In 2017 there were a total of 14,094,186 arrests in the United States. Of those arrests, 786, 545 were for marijuana-related crimes. If you do the math, then marijuana accounts for nearly 6% of all arrests made in the United States. 2005 had the highest number of marijuana-related arrests in United States history. One might think that such a preponderance of arrests would serve to reduce the number of marijuana users in the United States.
The vast majority of arrests made concerning marijuana are not over trafficking or sale of the substance, but over possession. Between seventy-five and eighty-seven percent of arrests over the past decade have been charges of possession.
This statistic reveals a couple of disturbing facets of the law enforcement community as well as the Drug Enforcement Agency. Police and/or the DEA have concentrated on people USING marijuana more than people supplying or selling it.
This unfortunately sends that message that ordinary citizens who buy an eighth to smoke recreationally are more dangerous than often criminal elements who make the marijuana available on the black market.
Granted that there are fewer dealers of marijuana than users in the United States, but this is matters not. The fact that marijuana use has been going up and not down over the past few decades has revealed that whatever tactics employed by law enforcement are just not working.
Today, nearly 83 million Americans admit to having tried marijuana. That’s more than a quarter of the total population of the country, and the figure does not include people who are being dishonest about having tried the substance.
If you eliminate the nearly sixty million people under the age of fourteen, then that marijuana use figure jumps to a third of the population. If this large wedge of the population admits to using an illegal substance, then it seems hardly likely that arrests of users will make a dent. You’d need a lot of cops and would have to lock up a lot of people.
Is any of this constructive? Well, that depends on how you define “constructive.” It’s constructive to law enforcement and the DEA because filling books and files with arrests makes it seem like they are making progress in the eyes of appropriations committees that provide them with funding.
However, in terms of the wallet of the taxpayer, these practices hurt even more than the ridiculous black market prices of weed. Courts are clogged and backed up with trials and appeals concerning small-time possession charges on ordinary citizens. With backlogged cases, courts are forced to delay what are arguably more important cases such as those involving personal injury.
Why is marijuana used so much? Well, there are several reasons, but two are glaringly apparent. The first is that it feels good. If something feels good, people will do it. The second and probably most important is that marijuana use does not have any profoundly negative effects on users or those close to them.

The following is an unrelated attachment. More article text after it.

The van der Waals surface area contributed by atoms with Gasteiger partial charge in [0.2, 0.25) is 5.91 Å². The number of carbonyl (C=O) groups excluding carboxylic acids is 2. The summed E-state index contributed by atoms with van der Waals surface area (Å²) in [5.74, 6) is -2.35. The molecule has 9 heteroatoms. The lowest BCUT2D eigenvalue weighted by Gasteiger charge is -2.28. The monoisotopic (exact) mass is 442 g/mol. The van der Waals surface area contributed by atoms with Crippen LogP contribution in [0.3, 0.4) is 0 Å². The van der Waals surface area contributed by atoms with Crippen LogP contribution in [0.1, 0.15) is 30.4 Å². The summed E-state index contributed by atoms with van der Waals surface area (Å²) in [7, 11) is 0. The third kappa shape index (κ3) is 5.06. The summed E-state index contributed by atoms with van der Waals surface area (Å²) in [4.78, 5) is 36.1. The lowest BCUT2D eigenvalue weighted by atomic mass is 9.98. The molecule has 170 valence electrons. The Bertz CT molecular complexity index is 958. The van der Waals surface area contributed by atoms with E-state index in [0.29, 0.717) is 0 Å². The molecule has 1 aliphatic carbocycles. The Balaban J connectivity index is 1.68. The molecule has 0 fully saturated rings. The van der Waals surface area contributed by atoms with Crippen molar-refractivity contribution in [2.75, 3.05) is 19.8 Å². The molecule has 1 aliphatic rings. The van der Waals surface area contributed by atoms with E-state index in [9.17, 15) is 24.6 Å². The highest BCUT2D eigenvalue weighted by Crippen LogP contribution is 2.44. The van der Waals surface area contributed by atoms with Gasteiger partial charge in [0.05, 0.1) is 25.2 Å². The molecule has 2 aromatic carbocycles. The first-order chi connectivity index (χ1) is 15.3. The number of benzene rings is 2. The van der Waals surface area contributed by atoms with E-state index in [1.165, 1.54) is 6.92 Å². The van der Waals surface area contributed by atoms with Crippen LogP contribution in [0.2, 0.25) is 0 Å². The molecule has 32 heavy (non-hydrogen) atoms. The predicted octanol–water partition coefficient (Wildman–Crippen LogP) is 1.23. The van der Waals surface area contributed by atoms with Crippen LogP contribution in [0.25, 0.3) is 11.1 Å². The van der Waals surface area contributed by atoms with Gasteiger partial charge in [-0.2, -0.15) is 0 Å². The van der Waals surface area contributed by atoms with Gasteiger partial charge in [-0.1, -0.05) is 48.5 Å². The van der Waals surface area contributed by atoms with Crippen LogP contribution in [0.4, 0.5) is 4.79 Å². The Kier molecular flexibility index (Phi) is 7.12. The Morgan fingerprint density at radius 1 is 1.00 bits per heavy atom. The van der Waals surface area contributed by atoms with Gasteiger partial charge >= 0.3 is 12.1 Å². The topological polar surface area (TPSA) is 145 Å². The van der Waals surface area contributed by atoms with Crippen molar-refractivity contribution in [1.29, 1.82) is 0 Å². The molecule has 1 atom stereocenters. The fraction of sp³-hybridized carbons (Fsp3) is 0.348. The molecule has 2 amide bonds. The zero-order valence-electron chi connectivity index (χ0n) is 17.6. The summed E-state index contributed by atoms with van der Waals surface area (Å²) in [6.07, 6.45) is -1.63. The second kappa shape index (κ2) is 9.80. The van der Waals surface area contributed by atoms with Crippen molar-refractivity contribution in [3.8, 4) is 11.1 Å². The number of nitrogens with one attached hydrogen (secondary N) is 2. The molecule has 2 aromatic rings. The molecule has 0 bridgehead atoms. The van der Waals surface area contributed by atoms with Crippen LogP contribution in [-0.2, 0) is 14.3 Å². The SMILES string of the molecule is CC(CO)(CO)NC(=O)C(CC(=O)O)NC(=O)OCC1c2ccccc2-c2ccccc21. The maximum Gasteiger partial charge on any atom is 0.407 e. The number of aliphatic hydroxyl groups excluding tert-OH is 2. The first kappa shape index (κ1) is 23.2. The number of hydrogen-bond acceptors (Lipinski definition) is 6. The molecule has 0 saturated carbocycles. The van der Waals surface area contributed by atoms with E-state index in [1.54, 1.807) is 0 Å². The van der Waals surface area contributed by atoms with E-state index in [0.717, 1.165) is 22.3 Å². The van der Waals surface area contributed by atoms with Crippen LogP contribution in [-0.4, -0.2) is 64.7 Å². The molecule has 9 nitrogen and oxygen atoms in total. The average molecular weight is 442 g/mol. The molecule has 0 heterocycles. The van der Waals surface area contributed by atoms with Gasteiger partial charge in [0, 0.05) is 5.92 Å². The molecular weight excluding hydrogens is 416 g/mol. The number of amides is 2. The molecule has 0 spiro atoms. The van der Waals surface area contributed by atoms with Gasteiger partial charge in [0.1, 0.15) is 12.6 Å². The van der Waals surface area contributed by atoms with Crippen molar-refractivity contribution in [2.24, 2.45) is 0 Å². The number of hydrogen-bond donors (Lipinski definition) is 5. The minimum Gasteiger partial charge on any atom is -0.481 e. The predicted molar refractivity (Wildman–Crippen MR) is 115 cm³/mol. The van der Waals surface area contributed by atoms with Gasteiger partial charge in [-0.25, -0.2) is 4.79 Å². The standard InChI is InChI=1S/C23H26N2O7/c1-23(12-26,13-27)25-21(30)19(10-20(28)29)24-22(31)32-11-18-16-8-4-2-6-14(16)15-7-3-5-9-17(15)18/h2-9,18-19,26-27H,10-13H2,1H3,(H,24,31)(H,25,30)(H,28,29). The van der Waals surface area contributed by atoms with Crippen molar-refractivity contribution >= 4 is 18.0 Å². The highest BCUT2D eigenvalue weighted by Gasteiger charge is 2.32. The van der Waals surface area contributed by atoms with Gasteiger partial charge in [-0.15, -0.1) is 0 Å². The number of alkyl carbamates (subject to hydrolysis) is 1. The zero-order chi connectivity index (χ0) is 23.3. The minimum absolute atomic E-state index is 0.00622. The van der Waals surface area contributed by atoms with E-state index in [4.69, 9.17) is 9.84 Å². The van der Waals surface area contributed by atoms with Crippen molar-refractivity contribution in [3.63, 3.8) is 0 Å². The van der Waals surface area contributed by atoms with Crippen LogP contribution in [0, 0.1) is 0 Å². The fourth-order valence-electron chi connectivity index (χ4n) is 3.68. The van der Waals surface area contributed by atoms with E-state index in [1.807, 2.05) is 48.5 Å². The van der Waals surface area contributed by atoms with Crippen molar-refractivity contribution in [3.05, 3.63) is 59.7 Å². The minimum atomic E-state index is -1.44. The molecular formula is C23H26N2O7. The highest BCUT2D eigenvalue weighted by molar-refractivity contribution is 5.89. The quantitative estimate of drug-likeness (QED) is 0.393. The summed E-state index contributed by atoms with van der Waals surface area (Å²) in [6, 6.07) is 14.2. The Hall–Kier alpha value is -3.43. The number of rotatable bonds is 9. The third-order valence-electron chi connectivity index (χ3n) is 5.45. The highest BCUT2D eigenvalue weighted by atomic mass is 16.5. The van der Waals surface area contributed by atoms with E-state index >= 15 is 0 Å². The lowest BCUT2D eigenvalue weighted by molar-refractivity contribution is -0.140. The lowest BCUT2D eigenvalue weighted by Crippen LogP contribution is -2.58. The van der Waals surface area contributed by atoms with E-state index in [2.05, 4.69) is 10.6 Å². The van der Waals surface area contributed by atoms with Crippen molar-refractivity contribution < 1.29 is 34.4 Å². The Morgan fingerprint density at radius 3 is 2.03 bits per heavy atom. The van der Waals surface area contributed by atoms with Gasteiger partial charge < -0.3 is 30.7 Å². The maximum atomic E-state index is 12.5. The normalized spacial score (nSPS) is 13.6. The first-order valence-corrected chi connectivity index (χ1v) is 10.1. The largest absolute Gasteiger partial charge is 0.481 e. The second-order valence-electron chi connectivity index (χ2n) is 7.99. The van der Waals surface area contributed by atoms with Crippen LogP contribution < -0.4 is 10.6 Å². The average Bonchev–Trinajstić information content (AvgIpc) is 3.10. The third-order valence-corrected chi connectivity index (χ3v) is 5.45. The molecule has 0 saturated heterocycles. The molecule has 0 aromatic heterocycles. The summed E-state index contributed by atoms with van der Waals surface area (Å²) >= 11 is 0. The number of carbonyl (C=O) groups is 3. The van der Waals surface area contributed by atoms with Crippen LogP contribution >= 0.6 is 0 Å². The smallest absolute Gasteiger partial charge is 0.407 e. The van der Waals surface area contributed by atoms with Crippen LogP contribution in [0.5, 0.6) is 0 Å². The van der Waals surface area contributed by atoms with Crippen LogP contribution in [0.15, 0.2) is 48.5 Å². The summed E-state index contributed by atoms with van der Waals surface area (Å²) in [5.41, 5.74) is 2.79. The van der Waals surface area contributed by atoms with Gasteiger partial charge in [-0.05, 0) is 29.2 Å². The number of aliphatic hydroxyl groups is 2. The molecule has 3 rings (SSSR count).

If something feels good and does not hurt you or others, then you will do it. Smoking marijuana does not have to attract much attention at all, since you can do it in the privacy of your own home. As marijuana was also revealed to be the most profitable crop in America from data compiled in 2016, you have all elements of your equation. Smoking marijuana feels good, doesn’t hurt people, is easy and inconspicuous to do, and it’s widely available.
Take another drug, such as heroin and try to apply the same formula. Heroin feels good, perhaps too good. It has been likened to the greatest feeling able to be attained on earth. However, it has been scientifically and empirically shown to severely affect health in terms of overdose and withdrawal. Heroin addiction can severely strain finances and severely affect the life of the user and those close to him/her.
Heroin can be done privately, although it is not as easy to procure as marijuana. Thus, people have to either live near or travel to areas that heroin can be purchased in. Put all of these reasons together and you can get a fairly rudimentary, but accurate picture for why heroin use is not as pervasive or widespread as marijuana use in the United States.
So, will the United States government win its self-proclaimed “war on drugs?” If it continues its arrest and focus procedure, then it certainly will not. The sad truth is that people are actually incarcerated for comparable times as rapists for possessing a certain amount of marijuana. If that is not INJUSTICE in the justice system, then I am not sure what is.
What’s the solution? The DEA and law enforcement community needs to shift its attention away from marijuana. If 83 million people are smoking, there is no way that all of them can be either caught or dissuaded from use.
It is simply not feasible. Furthermore, what are the odds that those who are caught for possessing marijuana will suddenly up and quit their use? Obviously the amount is scant if the number of users in the United States continues to swell.
More arrests and more convictions do not halt a problem. What they should reveal is that the problem is not a problem of the marijuana-using public, but of the United States bureaucracy.